“Ask the Master of the Harvest to send out laborers…”

Our weekly devotion from the sainted Rev. Earl Feddersen:

Exodus 19:2-8
Romans 5:6-11
Matthew 9:35-10:8

“Feddersen’s Fables” has the story about the little girl who was upset because her brothers had set out traps to catch birds. Her mother asked what she had done about the problem. She answered, “Well, first I prayed that the traps wouldn’t work.” “Then what did you do?” asked Mother. “I prayed that no little birds got caught in them accidentally,” she said. The mother asked once more, “And then what did you do?” She replied, “Then I went and kicked over all the traps!”

Few adults have so clear an understanding of the phrase: “Pray, like it all depends on God; work, like it all depends on you.” In Sunday’s Gospel lesson, Jesus shows a similar understanding. First, He instructs His disciples to ask God to send out laborers into the harvest, because the harvest is abundant, but the laborers are few. Jesus was talking about a “harvest” of people. He said they were “like sheep without a shepherd.” The disciples were not allowed, however, to simply say their prayers and then sit back and wait for God to go to work. Jesus gave them power and authority to cast out unclean spirits and heal every disease and illness. Then He sent them out to preach that the Kingdom of Heaven was at hand.

The whole thing started because Jesus felt somewhat overwhelmed by the throngs of people who were coming to Him for help. He knew He needed helpers, so He prayed for them and enlisted them. He still needs helpers. The Word is out, but it still has places to go!

Another story centers on a young man in boot camp. He was a faithful Christian and, while not a conscientious objector to war, was not entirely comfortable with the idea of hurting or killing someone else — even an enemy. He made the mistake of sharing his misgivings with the drill sergeant, a self- proclaimed atheist. The sergeant appointed a fellow-atheist as acting corporal, and both of them regularly made fun of the young recruit in front of the other men. One day, at lunch, the sergeant saw him praying before the meal and ridiculed him for giving thanks to God for “Army slop!” The young man replied, “Actually, Sarge, I was praying for you.” Furious, the sergeant immediately gave him a ton of extra duty.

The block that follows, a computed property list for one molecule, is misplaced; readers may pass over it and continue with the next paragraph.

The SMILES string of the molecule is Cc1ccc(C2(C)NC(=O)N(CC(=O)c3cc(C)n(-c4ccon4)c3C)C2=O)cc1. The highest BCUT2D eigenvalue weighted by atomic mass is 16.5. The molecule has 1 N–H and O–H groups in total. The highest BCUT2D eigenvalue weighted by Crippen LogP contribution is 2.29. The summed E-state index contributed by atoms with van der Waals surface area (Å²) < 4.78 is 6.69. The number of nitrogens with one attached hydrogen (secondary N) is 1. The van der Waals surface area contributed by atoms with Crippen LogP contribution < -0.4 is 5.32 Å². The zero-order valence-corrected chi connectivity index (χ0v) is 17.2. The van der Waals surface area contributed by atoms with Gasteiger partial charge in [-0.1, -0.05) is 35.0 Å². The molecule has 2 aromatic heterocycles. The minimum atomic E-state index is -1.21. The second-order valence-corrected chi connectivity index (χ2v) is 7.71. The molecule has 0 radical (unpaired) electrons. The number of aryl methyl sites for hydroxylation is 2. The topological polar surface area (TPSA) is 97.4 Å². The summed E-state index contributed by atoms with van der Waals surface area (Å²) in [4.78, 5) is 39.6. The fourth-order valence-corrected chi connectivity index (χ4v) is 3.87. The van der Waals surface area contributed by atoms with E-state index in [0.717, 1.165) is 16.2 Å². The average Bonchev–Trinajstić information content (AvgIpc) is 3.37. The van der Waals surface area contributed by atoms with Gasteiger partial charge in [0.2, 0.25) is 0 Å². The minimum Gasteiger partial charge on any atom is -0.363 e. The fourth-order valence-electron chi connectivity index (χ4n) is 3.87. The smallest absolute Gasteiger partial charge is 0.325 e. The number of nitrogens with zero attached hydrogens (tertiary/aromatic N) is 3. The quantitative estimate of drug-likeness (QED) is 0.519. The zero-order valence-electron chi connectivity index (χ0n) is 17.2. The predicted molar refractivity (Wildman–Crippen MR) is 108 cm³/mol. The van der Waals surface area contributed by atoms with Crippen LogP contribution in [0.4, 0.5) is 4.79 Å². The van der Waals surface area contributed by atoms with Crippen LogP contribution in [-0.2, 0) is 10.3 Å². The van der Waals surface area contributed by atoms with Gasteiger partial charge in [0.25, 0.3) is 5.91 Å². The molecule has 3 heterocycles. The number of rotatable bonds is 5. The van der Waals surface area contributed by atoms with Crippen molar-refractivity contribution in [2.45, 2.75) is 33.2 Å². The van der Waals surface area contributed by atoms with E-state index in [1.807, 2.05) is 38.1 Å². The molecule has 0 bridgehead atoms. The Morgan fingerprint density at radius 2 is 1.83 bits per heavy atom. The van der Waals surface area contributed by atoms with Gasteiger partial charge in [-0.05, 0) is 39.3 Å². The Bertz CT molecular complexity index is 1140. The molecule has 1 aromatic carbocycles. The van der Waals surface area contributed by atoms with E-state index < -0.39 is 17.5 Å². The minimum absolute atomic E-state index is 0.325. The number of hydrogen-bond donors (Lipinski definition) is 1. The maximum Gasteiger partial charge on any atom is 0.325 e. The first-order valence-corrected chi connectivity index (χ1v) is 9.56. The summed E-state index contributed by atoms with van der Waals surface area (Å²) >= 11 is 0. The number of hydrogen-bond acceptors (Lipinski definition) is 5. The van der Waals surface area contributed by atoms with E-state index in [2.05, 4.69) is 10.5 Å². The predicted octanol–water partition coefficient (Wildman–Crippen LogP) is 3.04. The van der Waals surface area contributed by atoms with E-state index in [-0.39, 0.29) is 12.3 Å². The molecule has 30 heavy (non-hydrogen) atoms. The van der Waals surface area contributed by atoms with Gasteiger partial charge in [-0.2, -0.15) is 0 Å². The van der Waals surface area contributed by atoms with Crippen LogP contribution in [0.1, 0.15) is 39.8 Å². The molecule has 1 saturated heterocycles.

That night, he dragged into the barracks, thoroughly exhausted and soaked with both sweat and rain. He showered and then stumbled his way to his cot. Before he put his weary bones to bed, however, he once more knelt for prayer. The corporal saw it and decided to add injury to insult. He threw his boots at the kneeling figure. The heel of one boot caught the recruit in the cheek, splitting his face open. Blood spurted freely from the wound. The corporal was nowhere near as evil or hard-hearted as the sergeant. He could not stand the sight and could hardly stand the thought of what he had done, but he said nothing, and simply hid his face and his guilt in his pillow.

After cleaning his wound, the young man returned to his bed, picked up the boots, and polished them. Not realizing the evil intent of the throw, he supposed that the corporal had only tossed them his way in order to give him one more extra duty. When he finished, he placed the boots at the foot of the corporal’s bed, and immediately went to sleep. When he awoke, he was shocked and frightened to discover that the other recruits were already outside for morning exercises. The corporal, however, with tears still showing on his face, assured him that he had nothing to fear. Knowing that he needed the rest, the corporal had told the others not to wake him. The corporal also apologized for the boots, and for all the other mistreatment. In time, the two became close friends, and the corporal discovered another Friend as well — the One Who, while we were still enemies, chose to treat us as friends.